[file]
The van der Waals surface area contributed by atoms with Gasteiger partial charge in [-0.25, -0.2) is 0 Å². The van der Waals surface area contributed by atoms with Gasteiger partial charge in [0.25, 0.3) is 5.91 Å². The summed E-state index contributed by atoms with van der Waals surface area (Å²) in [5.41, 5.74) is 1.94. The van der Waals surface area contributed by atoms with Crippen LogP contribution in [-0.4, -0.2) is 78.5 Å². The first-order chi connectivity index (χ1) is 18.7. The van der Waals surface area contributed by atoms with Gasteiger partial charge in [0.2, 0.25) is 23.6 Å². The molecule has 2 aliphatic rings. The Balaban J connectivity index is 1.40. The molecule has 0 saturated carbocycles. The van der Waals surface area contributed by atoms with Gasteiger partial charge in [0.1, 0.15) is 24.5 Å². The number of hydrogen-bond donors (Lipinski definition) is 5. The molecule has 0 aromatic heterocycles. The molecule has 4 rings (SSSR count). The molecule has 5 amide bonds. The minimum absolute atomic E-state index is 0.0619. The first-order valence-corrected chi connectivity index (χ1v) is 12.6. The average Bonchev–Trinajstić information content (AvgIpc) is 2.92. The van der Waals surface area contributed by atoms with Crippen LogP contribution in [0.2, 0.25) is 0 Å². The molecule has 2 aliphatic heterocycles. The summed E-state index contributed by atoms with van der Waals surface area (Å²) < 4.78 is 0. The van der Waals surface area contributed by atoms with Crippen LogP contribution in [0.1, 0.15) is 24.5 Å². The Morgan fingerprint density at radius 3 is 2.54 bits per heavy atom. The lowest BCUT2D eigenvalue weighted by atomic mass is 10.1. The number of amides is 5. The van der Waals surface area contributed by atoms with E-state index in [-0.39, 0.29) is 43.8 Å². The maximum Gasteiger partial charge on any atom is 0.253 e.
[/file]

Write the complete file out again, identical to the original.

The van der Waals surface area contributed by atoms with Gasteiger partial charge in [-0.25, -0.2) is 0 Å². The van der Waals surface area contributed by atoms with Gasteiger partial charge in [0.25, 0.3) is 5.91 Å². The summed E-state index contributed by atoms with van der Waals surface area (Å²) in [5.41, 5.74) is 1.94. The van der Waals surface area contributed by atoms with Crippen LogP contribution in [-0.4, -0.2) is 78.5 Å². The first-order chi connectivity index (χ1) is 18.7. The van der Waals surface area contributed by atoms with Gasteiger partial charge in [0.2, 0.25) is 23.6 Å². The molecule has 2 aliphatic rings. The Balaban J connectivity index is 1.40. The molecule has 0 saturated carbocycles. The van der Waals surface area contributed by atoms with Gasteiger partial charge in [0.1, 0.15) is 24.5 Å². The number of hydrogen-bond donors (Lipinski definition) is 5. The molecule has 0 aromatic heterocycles. The molecule has 4 rings (SSSR count). The molecule has 5 amide bonds. The minimum absolute atomic E-state index is 0.0619. The first-order valence-corrected chi connectivity index (χ1v) is 12.6. The average Bonchev–Trinajstić information content (AvgIpc) is 2.92. The van der Waals surface area contributed by atoms with Crippen LogP contribution in [0.2, 0.25) is 0 Å². The molecule has 2 aliphatic heterocycles. The summed E-state index contributed by atoms with van der Waals surface area (Å²) < 4.78 is 0. The van der Waals surface area contributed by atoms with Crippen LogP contribution in [0.1, 0.15) is 24.5 Å². The Morgan fingerprint density at radius 3 is 2.54 bits per heavy atom. The lowest BCUT2D eigenvalue weighted by atomic mass is 10.1. The number of amides is 5. The van der Waals surface area contributed by atoms with E-state index in [-0.39, 0.29) is 43.8 Å². The maximum Gasteiger partial charge on any atom is 0.253 e.